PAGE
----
An installer is asked to provide a multi-zone floor heating system supplied from a single-stage non-modulating geothermal heat pump. The radiant floor panels will be low thermal mass. The system also needs to provide domestic water heating. The system he designs is shown above.
Assume that the amount of earth loop tubing is sufficient for the capacity of the heat pump. Can you identify at least four design deficiencies or operation issues that are likely to develop if the system is installed as shown?
Any single stage non-modulating heat source coupled to a zoned distribution system is likely to experience short cycling. This is especially true if the floor heating installation is low-mass. When only one or two zones are operating, they cannot dissipate heat into the building as fast as heat is generated by the heat pump. The water temperature between the heat pump and operating zones will quickly increase, and the heat pump will turn off on an internal safety. It may or may not automatically restart depending on how its internal controls are configured. Even if it does restart automatically, the short cycling will be chronic.
The solution is to install a buffer tank between the heat pump and space heating loads, as shown below. This allows the rate of heat generation by the heat pump to be very different from the rate of heat dissipation by the load. This tank, in combination with the generously sized headers, provides good hydraulic separation between the zone circulators and the heat pump-to-buffer-tank circulator.
The coil heat exchangers in most North American indirect domestic water heaters simply don’t have enough surface area to dissipate the output of a 4- or 5-ton heat pump, while operating at the upper supply water temperature limit of the heat pump (typically 120-125° F). The coil won’t be able to dissipate heat into the tank as fast as heat is being generated by the heat pump. Again, short cycling will be the modus operandi.
There are several alternatives for providing domestic hot water. The simplest is to select a heat pump equipped with a desuperheater heat exchanger. Heat from the hot refrigerant leaving the compressor is transferred to domestic water and moved to a standard electric water heater tank whenever the heat pump is operating. The upper electric heating element in an electric DHW tank provides any supplemental heating. This option is shown in The Fix (above).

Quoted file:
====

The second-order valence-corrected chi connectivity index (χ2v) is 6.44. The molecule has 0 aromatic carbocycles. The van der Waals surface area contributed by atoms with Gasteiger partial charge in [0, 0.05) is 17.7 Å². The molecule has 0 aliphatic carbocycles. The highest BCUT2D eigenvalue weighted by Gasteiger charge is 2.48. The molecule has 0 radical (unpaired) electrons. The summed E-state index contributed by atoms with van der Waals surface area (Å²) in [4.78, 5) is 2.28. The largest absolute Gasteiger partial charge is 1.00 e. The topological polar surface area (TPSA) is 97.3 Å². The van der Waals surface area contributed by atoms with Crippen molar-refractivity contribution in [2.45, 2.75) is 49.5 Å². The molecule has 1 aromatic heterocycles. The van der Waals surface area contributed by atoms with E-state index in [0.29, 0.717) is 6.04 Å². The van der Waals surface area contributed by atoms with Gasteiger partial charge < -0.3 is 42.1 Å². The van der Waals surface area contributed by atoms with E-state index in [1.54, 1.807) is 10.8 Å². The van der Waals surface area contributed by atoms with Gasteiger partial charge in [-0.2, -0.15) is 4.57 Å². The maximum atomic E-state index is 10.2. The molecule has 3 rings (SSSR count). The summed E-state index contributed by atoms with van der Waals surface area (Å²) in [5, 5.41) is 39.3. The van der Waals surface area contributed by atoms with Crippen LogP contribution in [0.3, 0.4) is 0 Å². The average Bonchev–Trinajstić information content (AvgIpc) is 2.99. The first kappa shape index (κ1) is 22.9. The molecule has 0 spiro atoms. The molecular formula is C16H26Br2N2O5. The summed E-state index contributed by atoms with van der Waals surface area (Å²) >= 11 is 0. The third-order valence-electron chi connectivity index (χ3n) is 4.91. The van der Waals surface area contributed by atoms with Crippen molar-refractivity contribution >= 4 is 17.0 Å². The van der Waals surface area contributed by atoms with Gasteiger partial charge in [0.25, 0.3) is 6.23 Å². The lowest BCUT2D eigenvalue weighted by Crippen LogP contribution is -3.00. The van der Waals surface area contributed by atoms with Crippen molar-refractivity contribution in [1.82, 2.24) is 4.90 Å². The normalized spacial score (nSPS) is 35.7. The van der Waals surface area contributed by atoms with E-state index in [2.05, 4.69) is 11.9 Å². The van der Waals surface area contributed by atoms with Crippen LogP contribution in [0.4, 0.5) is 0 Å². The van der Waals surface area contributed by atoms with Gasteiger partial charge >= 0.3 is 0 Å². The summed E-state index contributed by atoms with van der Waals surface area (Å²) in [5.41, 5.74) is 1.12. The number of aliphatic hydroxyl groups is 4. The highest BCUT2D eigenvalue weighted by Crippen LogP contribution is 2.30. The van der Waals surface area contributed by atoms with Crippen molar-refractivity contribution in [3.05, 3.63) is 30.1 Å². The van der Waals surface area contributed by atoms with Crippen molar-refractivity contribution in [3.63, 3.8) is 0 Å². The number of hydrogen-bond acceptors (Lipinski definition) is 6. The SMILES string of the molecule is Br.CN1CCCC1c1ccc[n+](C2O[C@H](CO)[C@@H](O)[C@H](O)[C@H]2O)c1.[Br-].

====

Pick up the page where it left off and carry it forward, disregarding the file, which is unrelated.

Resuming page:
Then there’s the earth loop. Even though there’s sufficient tubing in the ground, getting it filled and properly purged through a set of hose bibs is going to be futile. It takes a substantial flow and differential pressure to simultaneously purge four parallel earth loops. Think nominal 2 hp pump rather than small submersible transfer pump. Adequate purging flow requires much higher flow capacity purging valves. A common solution is to use a geothermal “flow center” specifically matched to the earth loop. Several types of flow centers are available with high capacity fill/purge valves and circulator options to match the flow and head loss of the earth loop.
I also recommend that the earth loop be equipped with a properly sized expansion tank as well as an air/dirt separator, as shown in The Fix. These allow for less pressure variation in the loop as it changes temperature and facilitates cleaner, quieter flow.
Other issues with the system in The Glitch include:
Some purging valves are upside down.
There should be a purging valve on the return side of every load circuit.
The inlet of the zone circulators is very close to the header. There should be at least 12 pipe diameters (12D) of straight pipe on the inlet to any circulator.
There is no expansion tank or make up water hardware shown on the load side of the system.
There is no air separator in the load side of the system.
There’s no pressure relief valve in the load side of the system.